A Village Lost and Found
provides an extraordinary insight into English society in the mid-Victorian era, explains historic photographic techniques and explores the life of the enigmatic T. R. Williams, who appears, from time to time, Hitchcock-like, in his own photographs.
"This is a picture book: an annotated book of photographs which tells a unique story – a story that has fascinated me for more than half a lifetime."
- Brian May
Thomas Richard Williams (1824-1871) began his photographic career in the early 1840s as an apprentice to the renowned photographer and inventor, Antoine Claudet, where it is said he excelled in the art of tinting photographic images. Shortly after the Great Exhibition he opened his first photographic studio in Lambeth, London where he specialised in making stereoscopic daguerreotype portraits. He also started to produce stereo still lifes and artistic compositions, and in 1856 he published, with the London Stereoscopic Company, the First Series which included the launching of HMS Marlborough in 1855 - a forerunner of press photography as we know it today. His second series published by the LSC was the Crystal Palace set which included the inauguration of Crystal Palace at Sydenham in 1854.
His third series was Scenes in Our Village, perhaps his most defining work, and completely original in concept. T. R. Williams’s stereo portraits where so popular that his fame reached the ears of the Royal Household, and on 21 November 1856 he was commissioned to photograph Princess Victoria on her 16th birthday. Over the coming years, he took more Royal portraits including one for Princess Victoria’s wedding. At the end of the 1850s, the stereoscopic craze reached huge proportions. Views were produced, printed and published at an almost alarming rate, sometimes at the cost of quality. True to his standards and disenchanted by the turn of events, Williams decided to cease producing stereo cards; he felt they had become vulgarised by imitation. He still continued photographing highly covetable stereoscopic portraits for a select clientele, but also produced the ‘cartes de visite’ and whole-plate vignetted heads and busts, which earned him accolades at photographic exhibitions. Through his work, Williams is now widely recognised as pivotal in the history of stereoscopic photography.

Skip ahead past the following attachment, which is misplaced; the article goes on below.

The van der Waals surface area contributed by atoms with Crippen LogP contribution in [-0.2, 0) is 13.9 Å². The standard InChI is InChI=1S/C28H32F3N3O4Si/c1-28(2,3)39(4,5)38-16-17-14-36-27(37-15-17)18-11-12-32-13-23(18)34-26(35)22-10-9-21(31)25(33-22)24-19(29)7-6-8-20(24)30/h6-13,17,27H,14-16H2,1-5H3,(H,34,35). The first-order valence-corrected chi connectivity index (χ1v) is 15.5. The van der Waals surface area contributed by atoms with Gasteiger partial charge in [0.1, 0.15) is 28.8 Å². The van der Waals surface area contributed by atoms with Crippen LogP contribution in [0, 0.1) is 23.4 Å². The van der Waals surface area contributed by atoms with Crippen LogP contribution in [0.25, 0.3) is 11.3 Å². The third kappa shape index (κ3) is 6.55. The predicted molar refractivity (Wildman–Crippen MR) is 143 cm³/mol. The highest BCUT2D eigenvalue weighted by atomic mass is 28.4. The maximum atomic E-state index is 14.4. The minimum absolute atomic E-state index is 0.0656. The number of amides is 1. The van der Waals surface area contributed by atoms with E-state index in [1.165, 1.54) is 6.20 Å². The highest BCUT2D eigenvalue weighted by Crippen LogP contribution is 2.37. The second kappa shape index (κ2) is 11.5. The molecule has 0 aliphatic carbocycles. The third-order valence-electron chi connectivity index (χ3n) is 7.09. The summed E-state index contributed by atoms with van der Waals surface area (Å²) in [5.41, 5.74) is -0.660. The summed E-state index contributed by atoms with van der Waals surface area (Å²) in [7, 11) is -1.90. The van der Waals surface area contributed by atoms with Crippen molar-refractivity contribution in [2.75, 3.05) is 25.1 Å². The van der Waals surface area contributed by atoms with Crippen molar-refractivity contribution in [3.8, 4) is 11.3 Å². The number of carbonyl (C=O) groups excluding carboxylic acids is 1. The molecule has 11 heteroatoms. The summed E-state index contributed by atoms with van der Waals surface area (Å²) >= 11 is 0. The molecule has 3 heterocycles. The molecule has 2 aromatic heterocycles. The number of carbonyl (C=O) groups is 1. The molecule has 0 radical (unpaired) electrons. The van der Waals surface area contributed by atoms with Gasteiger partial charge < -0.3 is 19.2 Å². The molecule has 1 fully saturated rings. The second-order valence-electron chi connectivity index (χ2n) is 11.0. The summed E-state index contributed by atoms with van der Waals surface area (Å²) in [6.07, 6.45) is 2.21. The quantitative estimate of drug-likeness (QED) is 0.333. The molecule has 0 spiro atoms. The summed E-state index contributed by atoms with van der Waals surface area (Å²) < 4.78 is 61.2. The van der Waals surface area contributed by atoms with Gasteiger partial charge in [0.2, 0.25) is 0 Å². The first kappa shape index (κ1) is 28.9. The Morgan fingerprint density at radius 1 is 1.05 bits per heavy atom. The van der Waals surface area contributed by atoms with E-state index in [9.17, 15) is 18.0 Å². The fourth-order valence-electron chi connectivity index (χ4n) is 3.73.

Brian May, CBE, PhD, FRAS
, is a founding member of Queen, a world-renowned guitarist, songwriter, producer and performer. Brian had to postpone a career in astronomy when Queen's popularity first exploded, but, after an incendiary 30 years as a rock musician, was able to return to astrophysics in 2006, when he completed his PhD, and co-authored his first book, Bang! The Complete History of the Universe, with Patrick Moore and Chris Lintott. Stereography has been a life-long passion for Brian.
has worked as a conservator of paintings in Florence, Spain and the UK. She graduated as an MA in Photographic Conservation at the Camberwell School of Arts, and has subsequently specialised in the history of stereoscopic photography. Since meeting Brian May in 1997, Elena has collaborated with him on a long-term study of Thomas Richard Williams, and has published a number of articles.